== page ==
Concrete models, pictorial models, and algebraic representations are used again as students model and solve one-variable, one-step equations that represent problems, including geometric concepts.

• Students are expected to represent their solution on a number line as well as determine if a given value(s) make(s) the one-variable, one-step equation true.

• During this unit students are introduced to algebraic inequalities.
• Constants or coefficients of one-variable, one-step inequalities may include positive rational numbers or integers.
• Students are expected write a one-variable, one-step inequality as well as write a corresponding real-word problem when given a one-variable, one-step inequality.
• Concrete models, pictorial models, and algebraic representations are used again as students model and solve one-variable, one-step inequalities that represent problems, including geometric concepts.
• Students are expected to represent their solution on a number line as well as determine if a given value(s) make(s) the one-variable, one-step inequality true.

During this unit, students extend concepts of proportionality to two-dimensional figures as they solve mathematical and real-world problems involving similar shapes and scale drawings. Students generalize the critical attributes of similarity which include examining the multiplicative relationship within and between similar shapes.

During this unit, students extend the use of proportional reasoning to solve problems as they are formally introduced to probability concepts.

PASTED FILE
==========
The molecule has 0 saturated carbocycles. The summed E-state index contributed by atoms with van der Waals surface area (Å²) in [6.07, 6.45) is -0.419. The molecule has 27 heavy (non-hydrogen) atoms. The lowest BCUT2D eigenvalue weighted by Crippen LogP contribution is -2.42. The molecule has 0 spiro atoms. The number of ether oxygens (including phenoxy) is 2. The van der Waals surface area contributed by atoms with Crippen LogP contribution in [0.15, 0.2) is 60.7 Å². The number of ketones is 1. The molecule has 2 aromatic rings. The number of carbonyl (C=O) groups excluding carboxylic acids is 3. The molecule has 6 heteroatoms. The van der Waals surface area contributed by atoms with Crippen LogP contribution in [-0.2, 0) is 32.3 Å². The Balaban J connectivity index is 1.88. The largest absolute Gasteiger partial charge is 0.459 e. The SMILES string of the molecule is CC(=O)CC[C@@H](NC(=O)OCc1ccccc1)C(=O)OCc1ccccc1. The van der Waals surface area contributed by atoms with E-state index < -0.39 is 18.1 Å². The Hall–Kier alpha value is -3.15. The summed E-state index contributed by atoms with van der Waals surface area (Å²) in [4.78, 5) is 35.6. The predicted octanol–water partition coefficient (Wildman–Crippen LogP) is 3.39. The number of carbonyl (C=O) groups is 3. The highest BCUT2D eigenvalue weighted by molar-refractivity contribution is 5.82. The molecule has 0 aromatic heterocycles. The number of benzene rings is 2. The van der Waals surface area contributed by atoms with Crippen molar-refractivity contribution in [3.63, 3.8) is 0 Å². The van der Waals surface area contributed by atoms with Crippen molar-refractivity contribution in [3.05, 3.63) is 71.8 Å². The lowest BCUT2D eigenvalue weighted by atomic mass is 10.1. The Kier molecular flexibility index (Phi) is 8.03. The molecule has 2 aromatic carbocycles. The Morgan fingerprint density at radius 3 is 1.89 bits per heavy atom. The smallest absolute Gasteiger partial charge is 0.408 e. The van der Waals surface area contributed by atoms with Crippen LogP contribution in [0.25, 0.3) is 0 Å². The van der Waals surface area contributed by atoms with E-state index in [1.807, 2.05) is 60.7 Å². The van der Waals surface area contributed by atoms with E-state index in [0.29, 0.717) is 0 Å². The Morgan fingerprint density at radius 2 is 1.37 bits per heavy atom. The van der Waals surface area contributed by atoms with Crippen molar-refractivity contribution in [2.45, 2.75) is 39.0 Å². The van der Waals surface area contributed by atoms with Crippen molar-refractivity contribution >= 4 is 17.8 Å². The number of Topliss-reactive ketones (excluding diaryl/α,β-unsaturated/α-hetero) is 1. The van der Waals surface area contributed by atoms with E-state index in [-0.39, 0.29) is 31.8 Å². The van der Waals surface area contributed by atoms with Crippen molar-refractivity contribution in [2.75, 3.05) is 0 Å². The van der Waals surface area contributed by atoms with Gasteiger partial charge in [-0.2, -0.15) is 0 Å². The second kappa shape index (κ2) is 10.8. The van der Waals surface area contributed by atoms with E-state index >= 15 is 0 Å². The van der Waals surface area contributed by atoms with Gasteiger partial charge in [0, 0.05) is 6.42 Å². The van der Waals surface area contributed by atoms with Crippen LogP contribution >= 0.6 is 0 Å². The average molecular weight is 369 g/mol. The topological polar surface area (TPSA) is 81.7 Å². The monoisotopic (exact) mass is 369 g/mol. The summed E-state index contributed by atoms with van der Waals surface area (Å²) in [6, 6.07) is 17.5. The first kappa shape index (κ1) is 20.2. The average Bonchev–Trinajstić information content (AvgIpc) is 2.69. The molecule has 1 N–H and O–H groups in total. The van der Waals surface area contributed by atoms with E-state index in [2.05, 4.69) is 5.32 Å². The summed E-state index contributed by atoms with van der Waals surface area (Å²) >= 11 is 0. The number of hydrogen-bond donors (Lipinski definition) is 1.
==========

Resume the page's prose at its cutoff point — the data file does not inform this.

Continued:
• Students use various representations including lists, tree diagrams, tables, and the Fundamental Counting Principle to represent the sample spaces for simple and compound events.
• Students select, design, develop, and use various methods to simulate simple and compound events. Students are expected to distinguish between theoretical and experimental data and find the probabilities of a simple event.
• Students analyze and describe the relationship between the probability of a simple event and its complement. Probabilities may be represented as a decimal, fraction, or percent.
• Data and sample spaces are used to determine experimental and theoretical probabilities to simple and compound events.
• Data from experiments, experimental data, theoretical probability, and random samples are used to make qualitative and quantitative inferences about a population. Qualitative and quantitative predictions and comparisons from simple experiments are used to solve problems.

During this unit, students examine characteristics of linear relationships through trend lines that approximate the relationship between bivariate sets of data.

• Students contrast graphical representations of linear and non-linear relationships.